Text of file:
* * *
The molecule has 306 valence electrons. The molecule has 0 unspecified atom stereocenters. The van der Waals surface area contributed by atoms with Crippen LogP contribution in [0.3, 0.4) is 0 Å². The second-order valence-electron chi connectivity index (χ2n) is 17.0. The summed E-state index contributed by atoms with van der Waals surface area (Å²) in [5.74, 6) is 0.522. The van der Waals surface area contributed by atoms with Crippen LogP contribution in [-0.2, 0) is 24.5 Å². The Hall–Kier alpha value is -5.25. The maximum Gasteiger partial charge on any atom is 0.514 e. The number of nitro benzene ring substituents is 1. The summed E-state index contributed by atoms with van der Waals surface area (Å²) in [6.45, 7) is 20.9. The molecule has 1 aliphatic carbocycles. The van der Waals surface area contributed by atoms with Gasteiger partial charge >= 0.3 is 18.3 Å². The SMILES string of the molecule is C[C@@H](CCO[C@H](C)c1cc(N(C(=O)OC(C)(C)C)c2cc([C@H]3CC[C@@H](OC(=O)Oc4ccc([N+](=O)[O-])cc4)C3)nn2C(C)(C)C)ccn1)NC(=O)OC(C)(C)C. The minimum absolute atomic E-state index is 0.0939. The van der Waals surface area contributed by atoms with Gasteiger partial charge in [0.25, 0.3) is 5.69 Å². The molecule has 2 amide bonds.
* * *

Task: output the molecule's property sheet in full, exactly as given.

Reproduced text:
The molecule has 306 valence electrons. The molecule has 0 unspecified atom stereocenters. The van der Waals surface area contributed by atoms with Crippen LogP contribution in [0.3, 0.4) is 0 Å². The second-order valence-electron chi connectivity index (χ2n) is 17.0. The summed E-state index contributed by atoms with van der Waals surface area (Å²) in [5.74, 6) is 0.522. The van der Waals surface area contributed by atoms with Crippen LogP contribution in [-0.2, 0) is 24.5 Å². The Hall–Kier alpha value is -5.25. The maximum Gasteiger partial charge on any atom is 0.514 e. The number of nitro benzene ring substituents is 1. The summed E-state index contributed by atoms with van der Waals surface area (Å²) in [6.45, 7) is 20.9. The molecule has 1 aliphatic carbocycles. The van der Waals surface area contributed by atoms with Gasteiger partial charge >= 0.3 is 18.3 Å². The SMILES string of the molecule is C[C@@H](CCO[C@H](C)c1cc(N(C(=O)OC(C)(C)C)c2cc([C@H]3CC[C@@H](OC(=O)Oc4ccc([N+](=O)[O-])cc4)C3)nn2C(C)(C)C)ccn1)NC(=O)OC(C)(C)C. The minimum absolute atomic E-state index is 0.0939. The van der Waals surface area contributed by atoms with Gasteiger partial charge in [0.25, 0.3) is 5.69 Å². The molecule has 2 amide bonds.